Meet the F-35.
The Lockheed Martin fighter jet is the most expensive military program in all of recorded history. After years of disastrous mechanical problems and cost overruns, the project is nearing completion this year.
Depending on the model, the F-35 costs between $94 million and $121 million per plane. Despite costing hundreds of billions of taxpayer dollars, the F-35 reportedly can’t fight, hide or safely eject a pilot. Most alarmingly perhaps, years into its development, it couldn’t turn. It’s so obviously awful that even noted dullard Donald Trump blasted them on the campaign trail. Once he became president, he said the cost overrun problems were solved (they weren’t) and said the planes are invisible (they aren’t).
But while it’s useless in the air, it’s going to serve a critical purpose in your life. It’s going to become the “Venezuela” of the left.
Right wingers love to sputter “Venezuela” when encountering reasonable social spending proposals. They believe the complicated economic collapse of disproves the validity of democratic socialist programs modeled after Denmark, Finland, Norway, and Sweden, the four happiest countries on the planet. But whatever. That’s fine. They can have “Venezuela.” We have “F-35.”
Earlier this month, Mike Roach’s twitter thread about the F-35 went viral, bringing the decades-long boondoggle behind the stealth fighter jet into the spotlight. Roach’s thread is worth reading in full, but here are some highlights.
Roach isn’t the first F-35 critic, he’s just the best at threading his comments together on Twitter. War is Boring writer Dan Grazier and Daily Beat guest John Dolan AKA The War Nerd have slammed the F-35 for years.
Some left-wing fighter jet-hating elected officials oppose the jet, saying “the F-35’s dismal record on cost, schedule, and performance is a predictable consequence of a broken defense acquisition system.” Oh, wait. Did I say “left-wing” and “jet-hating”? Sorry. Scratch that. That’s a quote from fighter jet pilot, Republican and chairman of the Senate Armed Services Committee John McCain. McCain’s a longtime vocal critic of the F-35, which he called a “an incredible waste of the taxpayers’ dollar” in 2011.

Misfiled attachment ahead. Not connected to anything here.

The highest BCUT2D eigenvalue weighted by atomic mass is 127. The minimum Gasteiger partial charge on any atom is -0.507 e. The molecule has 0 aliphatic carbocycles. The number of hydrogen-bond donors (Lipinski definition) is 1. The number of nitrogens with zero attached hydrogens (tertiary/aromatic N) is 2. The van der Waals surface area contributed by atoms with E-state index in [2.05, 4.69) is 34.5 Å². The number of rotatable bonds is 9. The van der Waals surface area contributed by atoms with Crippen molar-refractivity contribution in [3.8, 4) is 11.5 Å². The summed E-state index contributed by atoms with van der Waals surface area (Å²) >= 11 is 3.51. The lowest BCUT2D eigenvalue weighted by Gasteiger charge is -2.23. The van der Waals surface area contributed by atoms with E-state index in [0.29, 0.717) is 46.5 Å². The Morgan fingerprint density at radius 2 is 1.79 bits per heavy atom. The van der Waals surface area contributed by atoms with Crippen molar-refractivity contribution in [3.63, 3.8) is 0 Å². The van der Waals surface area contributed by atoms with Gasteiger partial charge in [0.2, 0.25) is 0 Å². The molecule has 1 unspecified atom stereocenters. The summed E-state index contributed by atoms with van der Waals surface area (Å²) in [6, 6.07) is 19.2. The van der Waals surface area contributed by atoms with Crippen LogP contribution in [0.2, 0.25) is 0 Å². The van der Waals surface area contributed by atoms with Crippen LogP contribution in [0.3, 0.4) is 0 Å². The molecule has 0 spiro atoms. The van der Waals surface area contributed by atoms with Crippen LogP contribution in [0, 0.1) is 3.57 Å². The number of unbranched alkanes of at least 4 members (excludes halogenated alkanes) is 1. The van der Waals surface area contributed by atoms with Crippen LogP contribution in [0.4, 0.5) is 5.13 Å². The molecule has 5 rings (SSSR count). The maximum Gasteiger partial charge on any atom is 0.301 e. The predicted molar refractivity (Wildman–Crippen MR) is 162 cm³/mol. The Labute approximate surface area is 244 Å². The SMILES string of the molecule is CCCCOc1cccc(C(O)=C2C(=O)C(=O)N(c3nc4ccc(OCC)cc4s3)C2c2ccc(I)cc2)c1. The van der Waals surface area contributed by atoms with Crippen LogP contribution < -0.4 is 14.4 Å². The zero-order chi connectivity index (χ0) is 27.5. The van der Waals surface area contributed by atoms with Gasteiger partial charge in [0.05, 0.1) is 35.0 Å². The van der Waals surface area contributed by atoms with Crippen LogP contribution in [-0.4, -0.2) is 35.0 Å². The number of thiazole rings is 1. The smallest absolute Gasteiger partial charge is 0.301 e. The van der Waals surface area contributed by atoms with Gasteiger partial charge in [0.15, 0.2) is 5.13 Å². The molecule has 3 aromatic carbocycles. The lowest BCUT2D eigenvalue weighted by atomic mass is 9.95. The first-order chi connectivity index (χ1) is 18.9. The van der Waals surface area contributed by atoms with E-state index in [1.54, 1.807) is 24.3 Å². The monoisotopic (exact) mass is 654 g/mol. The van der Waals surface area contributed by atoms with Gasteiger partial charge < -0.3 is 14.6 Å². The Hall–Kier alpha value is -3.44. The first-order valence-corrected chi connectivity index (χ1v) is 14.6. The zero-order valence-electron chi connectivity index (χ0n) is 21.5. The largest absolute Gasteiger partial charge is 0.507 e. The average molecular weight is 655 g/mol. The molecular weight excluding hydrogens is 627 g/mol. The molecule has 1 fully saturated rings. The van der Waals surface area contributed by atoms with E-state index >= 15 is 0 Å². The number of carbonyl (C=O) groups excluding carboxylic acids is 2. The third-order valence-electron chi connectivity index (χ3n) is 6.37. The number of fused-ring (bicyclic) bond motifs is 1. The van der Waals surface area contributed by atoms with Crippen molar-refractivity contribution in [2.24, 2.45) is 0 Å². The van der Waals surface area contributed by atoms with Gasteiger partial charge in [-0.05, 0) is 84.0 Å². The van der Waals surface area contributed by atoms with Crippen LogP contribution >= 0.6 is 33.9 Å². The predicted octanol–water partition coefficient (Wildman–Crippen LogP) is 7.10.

Like anything popular on social media, there was a backlash to Roach’s F-35 thread. That’s not entirely surprising or unwarranted. It’s not an airtight, perfect document. a Twitter thread written in conversational language by someone without firsthand experience with military tech. It links to Sputniknews, a Russian-government owned news source that the New York Times characterized as a propaganda outlet. And, worst of all, it makes repeated references to Transformers toys.
Defense industry reporters pounced on the thread’s supposed inaccuracies. Defense News air warfare reporter Valerie Insinna dismissed the thread as a “garbage rant” without offering specifics (I emailed Insinna for clarification but haven’t heard back. However, she inspired a video of the F-35 landing in reverse set to Juvenile’s 1999 hit “Back that Azz Up,” so we’re cool.).
The worst thing about that garbage F-35 Twitter rant is that more people have probably read that than all of the actual journalism done about actual, non-imaginary F-35 problems. pic.twitter.com/Pdy67EQAIQ
— Valerie Insinna (@ValerieInsinna) July 7, 2018
Reuters journalist Gerry Doyle listed a couple of minor-seeming errors but conceded that “the broad point that the plane’s development and procurement was messy and overly expensive is correct.”
The F-35 made its combat debut earlier this summer when Israel flew the jets on a mission over the Middle East (details about the mission are vague but a featured photograph said the jets flew over Lebanon). Let it make its argument debut in your life as soon as some right wing dolt asks “how are you going to pay for it” upon hearing of a government proposal that might benefit people.
Your answer: “our government didn’t hesitate to pay Lockheed Martin $1 trillion for a worthless jet. The money isn’t scarce. Our priorities just suck.”